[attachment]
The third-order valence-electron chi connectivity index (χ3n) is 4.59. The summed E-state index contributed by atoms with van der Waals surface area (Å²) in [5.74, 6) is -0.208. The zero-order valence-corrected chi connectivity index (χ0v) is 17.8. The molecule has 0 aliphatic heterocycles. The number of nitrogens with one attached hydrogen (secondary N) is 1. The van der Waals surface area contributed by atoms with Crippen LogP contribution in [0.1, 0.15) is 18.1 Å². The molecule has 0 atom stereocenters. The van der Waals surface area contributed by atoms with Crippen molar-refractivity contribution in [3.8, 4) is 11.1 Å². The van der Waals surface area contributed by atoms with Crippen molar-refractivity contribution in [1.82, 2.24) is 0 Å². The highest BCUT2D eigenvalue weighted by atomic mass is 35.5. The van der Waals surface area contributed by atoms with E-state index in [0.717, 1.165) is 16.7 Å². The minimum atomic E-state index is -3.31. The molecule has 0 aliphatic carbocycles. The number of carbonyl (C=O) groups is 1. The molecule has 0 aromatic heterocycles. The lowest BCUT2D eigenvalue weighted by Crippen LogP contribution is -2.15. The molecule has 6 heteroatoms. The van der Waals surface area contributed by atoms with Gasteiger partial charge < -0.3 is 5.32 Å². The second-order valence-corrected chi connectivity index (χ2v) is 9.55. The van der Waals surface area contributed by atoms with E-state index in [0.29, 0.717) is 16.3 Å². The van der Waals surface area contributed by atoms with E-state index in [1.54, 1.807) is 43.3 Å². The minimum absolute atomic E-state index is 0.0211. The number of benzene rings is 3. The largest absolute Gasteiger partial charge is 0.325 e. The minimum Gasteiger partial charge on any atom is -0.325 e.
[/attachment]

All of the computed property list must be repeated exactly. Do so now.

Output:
The third-order valence-electron chi connectivity index (χ3n) is 4.59. The summed E-state index contributed by atoms with van der Waals surface area (Å²) in [5.74, 6) is -0.208. The zero-order valence-corrected chi connectivity index (χ0v) is 17.8. The molecule has 0 aliphatic heterocycles. The number of nitrogens with one attached hydrogen (secondary N) is 1. The van der Waals surface area contributed by atoms with Crippen LogP contribution in [0.1, 0.15) is 18.1 Å². The molecule has 0 atom stereocenters. The van der Waals surface area contributed by atoms with Crippen molar-refractivity contribution in [3.8, 4) is 11.1 Å². The van der Waals surface area contributed by atoms with Crippen molar-refractivity contribution in [1.82, 2.24) is 0 Å². The highest BCUT2D eigenvalue weighted by atomic mass is 35.5. The van der Waals surface area contributed by atoms with E-state index in [0.717, 1.165) is 16.7 Å². The minimum atomic E-state index is -3.31. The molecule has 0 aliphatic carbocycles. The number of carbonyl (C=O) groups is 1. The molecule has 0 aromatic heterocycles. The lowest BCUT2D eigenvalue weighted by Crippen LogP contribution is -2.15. The molecule has 6 heteroatoms. The van der Waals surface area contributed by atoms with Gasteiger partial charge < -0.3 is 5.32 Å². The second-order valence-corrected chi connectivity index (χ2v) is 9.55. The van der Waals surface area contributed by atoms with E-state index in [0.29, 0.717) is 16.3 Å². The van der Waals surface area contributed by atoms with E-state index in [1.54, 1.807) is 43.3 Å². The minimum absolute atomic E-state index is 0.0211. The number of benzene rings is 3. The largest absolute Gasteiger partial charge is 0.325 e. The minimum Gasteiger partial charge on any atom is -0.325 e.